One can readily see why a replacement statute must not “differ only in some insignificant
respect” from the enjoined statute. Today, one needs “good reason” to exercise the right. When that
falls by the wayside, perhaps after another decade of litigation, the application fee would be raised to
a million dollars. A decade later, only ambidextrous people can safely carry guns. A decade after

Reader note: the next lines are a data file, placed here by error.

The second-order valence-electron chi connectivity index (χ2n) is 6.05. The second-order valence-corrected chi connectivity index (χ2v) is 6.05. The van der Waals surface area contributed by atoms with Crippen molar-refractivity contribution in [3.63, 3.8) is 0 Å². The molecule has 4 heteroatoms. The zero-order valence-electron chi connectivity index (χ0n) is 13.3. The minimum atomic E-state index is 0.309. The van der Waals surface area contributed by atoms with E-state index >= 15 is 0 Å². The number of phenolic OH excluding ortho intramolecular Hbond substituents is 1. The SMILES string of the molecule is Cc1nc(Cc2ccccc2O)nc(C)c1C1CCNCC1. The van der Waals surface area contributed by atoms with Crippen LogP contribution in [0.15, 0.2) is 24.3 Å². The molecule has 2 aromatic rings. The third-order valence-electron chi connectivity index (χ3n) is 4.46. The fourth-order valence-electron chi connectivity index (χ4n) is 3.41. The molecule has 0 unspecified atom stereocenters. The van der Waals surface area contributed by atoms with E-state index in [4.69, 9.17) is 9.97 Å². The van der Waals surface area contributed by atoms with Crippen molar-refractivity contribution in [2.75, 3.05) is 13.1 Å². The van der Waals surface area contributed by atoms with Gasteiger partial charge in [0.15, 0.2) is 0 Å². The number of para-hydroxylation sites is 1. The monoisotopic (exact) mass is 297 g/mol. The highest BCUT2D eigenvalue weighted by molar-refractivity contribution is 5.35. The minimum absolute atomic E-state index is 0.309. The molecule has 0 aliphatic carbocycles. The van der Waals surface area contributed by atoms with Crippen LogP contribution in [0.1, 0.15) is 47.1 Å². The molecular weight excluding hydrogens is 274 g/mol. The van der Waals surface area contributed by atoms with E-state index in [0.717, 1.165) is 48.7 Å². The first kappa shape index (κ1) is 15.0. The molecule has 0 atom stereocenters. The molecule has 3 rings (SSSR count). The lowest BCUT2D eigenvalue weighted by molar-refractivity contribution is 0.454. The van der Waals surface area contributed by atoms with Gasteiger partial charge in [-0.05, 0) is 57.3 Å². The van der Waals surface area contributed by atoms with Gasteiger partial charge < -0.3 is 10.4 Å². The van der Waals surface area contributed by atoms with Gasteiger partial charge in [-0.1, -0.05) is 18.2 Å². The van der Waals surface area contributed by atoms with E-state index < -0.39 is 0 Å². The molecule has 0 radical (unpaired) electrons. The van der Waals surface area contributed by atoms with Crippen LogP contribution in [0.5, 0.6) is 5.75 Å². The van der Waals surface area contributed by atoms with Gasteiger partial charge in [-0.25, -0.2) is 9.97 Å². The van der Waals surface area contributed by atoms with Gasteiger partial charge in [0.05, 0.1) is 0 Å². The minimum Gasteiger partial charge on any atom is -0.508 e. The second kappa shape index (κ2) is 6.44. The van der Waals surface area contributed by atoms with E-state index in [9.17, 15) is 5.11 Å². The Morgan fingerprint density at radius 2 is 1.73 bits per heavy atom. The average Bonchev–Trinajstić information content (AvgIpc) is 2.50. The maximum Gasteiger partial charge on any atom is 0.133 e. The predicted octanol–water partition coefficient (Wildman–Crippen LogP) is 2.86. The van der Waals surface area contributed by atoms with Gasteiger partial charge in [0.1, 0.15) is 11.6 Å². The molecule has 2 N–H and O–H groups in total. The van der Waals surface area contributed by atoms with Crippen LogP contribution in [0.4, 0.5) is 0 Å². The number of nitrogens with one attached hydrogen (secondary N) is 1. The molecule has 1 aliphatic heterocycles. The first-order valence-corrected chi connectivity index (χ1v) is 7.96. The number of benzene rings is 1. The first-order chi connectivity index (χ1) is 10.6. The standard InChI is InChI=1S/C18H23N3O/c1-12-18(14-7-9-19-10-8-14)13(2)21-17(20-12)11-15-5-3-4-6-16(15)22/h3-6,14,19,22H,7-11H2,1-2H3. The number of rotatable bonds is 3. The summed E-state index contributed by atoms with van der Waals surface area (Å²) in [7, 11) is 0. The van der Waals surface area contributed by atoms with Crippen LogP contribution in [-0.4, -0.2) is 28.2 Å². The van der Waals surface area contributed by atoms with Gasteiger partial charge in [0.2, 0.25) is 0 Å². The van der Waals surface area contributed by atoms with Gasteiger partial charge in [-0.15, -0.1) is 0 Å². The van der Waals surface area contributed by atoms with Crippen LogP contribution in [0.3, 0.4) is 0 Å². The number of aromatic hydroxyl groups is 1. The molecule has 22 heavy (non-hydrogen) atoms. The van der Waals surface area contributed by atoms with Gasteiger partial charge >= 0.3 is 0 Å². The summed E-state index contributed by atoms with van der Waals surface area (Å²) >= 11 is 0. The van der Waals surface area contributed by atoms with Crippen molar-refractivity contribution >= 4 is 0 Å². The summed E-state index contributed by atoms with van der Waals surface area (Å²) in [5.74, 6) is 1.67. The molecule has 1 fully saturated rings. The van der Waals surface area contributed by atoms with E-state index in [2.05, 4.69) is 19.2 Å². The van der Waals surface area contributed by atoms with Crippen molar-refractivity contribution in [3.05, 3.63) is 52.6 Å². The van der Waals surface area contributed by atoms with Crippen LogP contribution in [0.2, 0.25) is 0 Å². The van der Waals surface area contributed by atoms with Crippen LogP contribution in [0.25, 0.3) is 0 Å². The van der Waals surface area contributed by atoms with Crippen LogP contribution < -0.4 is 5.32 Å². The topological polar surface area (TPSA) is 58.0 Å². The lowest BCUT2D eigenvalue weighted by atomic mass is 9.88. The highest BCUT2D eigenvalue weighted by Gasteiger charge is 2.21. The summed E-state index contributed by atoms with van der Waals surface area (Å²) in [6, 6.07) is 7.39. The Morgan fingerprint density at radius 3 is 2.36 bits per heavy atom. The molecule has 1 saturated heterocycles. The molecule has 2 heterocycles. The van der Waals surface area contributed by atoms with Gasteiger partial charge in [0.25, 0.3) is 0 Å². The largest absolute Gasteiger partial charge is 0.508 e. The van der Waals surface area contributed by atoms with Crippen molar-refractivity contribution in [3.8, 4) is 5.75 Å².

that, Olympic medal marksmanship might be demanded. The list of “new laws” is bounded only by
Defendants’ imagination. Each time, supposedly, exhaustion and litigation would be required anew,
but generations of plaintiffs would ever enjoy a meaningful right.